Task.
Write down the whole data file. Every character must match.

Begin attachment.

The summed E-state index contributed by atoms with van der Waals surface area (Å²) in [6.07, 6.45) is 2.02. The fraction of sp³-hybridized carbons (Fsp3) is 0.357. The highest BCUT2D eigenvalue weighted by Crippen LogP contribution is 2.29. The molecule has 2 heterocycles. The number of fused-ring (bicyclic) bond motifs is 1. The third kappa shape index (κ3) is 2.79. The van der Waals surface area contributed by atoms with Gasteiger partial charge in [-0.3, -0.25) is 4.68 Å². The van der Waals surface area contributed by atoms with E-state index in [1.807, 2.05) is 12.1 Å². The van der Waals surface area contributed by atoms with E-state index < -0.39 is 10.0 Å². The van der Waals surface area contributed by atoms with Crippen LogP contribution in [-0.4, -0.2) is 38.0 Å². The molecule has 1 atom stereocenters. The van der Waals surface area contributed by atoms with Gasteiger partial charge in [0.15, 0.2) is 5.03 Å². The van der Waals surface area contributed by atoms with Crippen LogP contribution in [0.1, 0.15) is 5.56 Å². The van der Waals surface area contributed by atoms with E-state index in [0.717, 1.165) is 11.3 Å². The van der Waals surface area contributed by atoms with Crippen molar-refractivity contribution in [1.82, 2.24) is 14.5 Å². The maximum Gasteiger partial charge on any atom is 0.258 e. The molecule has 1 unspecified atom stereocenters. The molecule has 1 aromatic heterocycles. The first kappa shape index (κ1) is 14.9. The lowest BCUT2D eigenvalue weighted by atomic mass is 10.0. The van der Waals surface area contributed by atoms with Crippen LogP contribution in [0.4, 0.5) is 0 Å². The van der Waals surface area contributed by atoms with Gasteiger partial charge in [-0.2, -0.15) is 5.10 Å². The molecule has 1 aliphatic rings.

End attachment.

The summed E-state index contributed by atoms with van der Waals surface area (Å²) in [6.07, 6.45) is 2.02. The fraction of sp³-hybridized carbons (Fsp3) is 0.357. The highest BCUT2D eigenvalue weighted by Crippen LogP contribution is 2.29. The molecule has 2 heterocycles. The number of fused-ring (bicyclic) bond motifs is 1. The third kappa shape index (κ3) is 2.79. The van der Waals surface area contributed by atoms with Gasteiger partial charge in [-0.3, -0.25) is 4.68 Å². The van der Waals surface area contributed by atoms with E-state index in [1.807, 2.05) is 12.1 Å². The van der Waals surface area contributed by atoms with E-state index < -0.39 is 10.0 Å². The van der Waals surface area contributed by atoms with Crippen LogP contribution in [-0.4, -0.2) is 38.0 Å². The molecule has 1 atom stereocenters. The van der Waals surface area contributed by atoms with Gasteiger partial charge in [0.15, 0.2) is 5.03 Å². The van der Waals surface area contributed by atoms with Crippen LogP contribution in [0.1, 0.15) is 5.56 Å². The van der Waals surface area contributed by atoms with E-state index in [0.717, 1.165) is 11.3 Å². The van der Waals surface area contributed by atoms with Crippen molar-refractivity contribution in [1.82, 2.24) is 14.5 Å². The maximum Gasteiger partial charge on any atom is 0.258 e. The molecule has 1 unspecified atom stereocenters. The molecule has 1 aromatic heterocycles. The first kappa shape index (κ1) is 14.9. The lowest BCUT2D eigenvalue weighted by atomic mass is 10.0. The van der Waals surface area contributed by atoms with Crippen LogP contribution in [0.4, 0.5) is 0 Å². The van der Waals surface area contributed by atoms with Gasteiger partial charge in [-0.2, -0.15) is 5.10 Å². The molecule has 1 aliphatic rings.